Don’t allow everybody to chat within Zoom. You should be able to limit chat capabilities to specific users of panelists-only. If a UNC share can’t be shared, the exploit can’t take place.

Perform egress filtering on port 445. If outbound SMB requests are denied in your network, or at the gateway, Responder.py will never see the request come in and will never ask for the machine’s NTLM credentials.

Educate users. User awareness training will help prevent attacks like this along with other common phishing techniques. If users know what not to click on, they won’t click.

Disable LLMNR/NBT-NS. You should really just disable LLMNR in your network for a number of reasons, but this won’t prevent the attack if the UNC path provided in the chat points directly to the attacking box. It will stop the attack if the share entered within the chat window doesn’t exist however.

Hacking Tutorial, Pentesting

How to Brute Force Websites & Online Forms Using Hydra

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While working through NINEVAH on HackTheBack (Write-Up on this coming in a future post), I came across a couple web forms that I needed to break into. In my opinion, using the Intruder feature within BurpSuite is an easier way to run brute-force attacks, but the effectiveness of the tool is greatly reduced when using the free community version. Instead of dealing with slow brute-force attempts, I decided to give Hydra a try.

What we’re breaking into

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NINEVAH sits on HackTheBox servers at IP address I found a couple login pages at the following URLs. These are the addresses we’re going to attempt to break into.

1st Address:

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2nd Address:

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Using Hydra to Brute-Force Our First Login Page

Hydra is a fairly straight forward tool to use, but we have to first understand what it needs to work correctly. We’ll need to provide the following in order to break in:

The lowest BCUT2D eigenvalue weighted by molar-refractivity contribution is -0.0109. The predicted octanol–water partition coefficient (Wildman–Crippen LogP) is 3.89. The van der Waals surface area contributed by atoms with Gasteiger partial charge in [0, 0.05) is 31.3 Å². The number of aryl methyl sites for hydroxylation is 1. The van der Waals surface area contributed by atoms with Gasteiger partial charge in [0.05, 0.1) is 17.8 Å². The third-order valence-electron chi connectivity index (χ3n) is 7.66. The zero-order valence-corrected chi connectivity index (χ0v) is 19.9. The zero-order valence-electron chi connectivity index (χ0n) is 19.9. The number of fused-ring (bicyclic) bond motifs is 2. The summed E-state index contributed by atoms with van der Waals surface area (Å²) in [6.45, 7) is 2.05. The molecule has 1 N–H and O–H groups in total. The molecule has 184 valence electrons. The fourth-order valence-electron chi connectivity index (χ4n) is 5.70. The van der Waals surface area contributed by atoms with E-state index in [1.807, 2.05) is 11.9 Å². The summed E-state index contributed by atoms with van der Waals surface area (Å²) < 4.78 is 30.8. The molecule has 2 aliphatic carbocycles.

• Login or Wordlist for Usernames
  • Password or Wordlist for Passwords
  • IP address or Hostname
  • HTTP Method (POST/GET)
  • Directory/Path to the Login Page
  • Request Body for Username/Password
  • A Way to Identify Failed Attempts

Let’s start piecing together all the necessary flags before finalizing our command.

Specifying Username

In our particular case, we know that the username Admin exists, which will be my target currently. This means we’ll want to use the -l flag for Login.
-l admin

Note: If you don’t know the username, you could leverage -L to provide a wordlist and attempt to enumerate usernames. This will only be effective if the website provides a way for you to determine correct usernames, such as saying “Incorrect Username” or “Incorrect Password”, rather than a vague message like “Invalid Credentials”.

Specifying Password

We don’t know the password, so we’ll want to use a wordlist in order to perform a Dictionary Attack. Let’s try using the common rockyou.txt list (by specifying a capital -P) available on Kali in the /usr/share/wordlists/ directory.
-P /usr/share/wordlists/rockyou.txt

IP Address to Attack

This one is easy!

Specifying Method

This is where we need to start pulling details about the webpage. Let’s head back into our browser, right-click, and Inspect Element.

A window should pop-up on the bottom of the page. Go ahead and select the Network tab.

Right away, we see a couple GET methods listed here, but let’s see what happens if we attempt a login. Go ahead and type in a random username/password, and click Log In.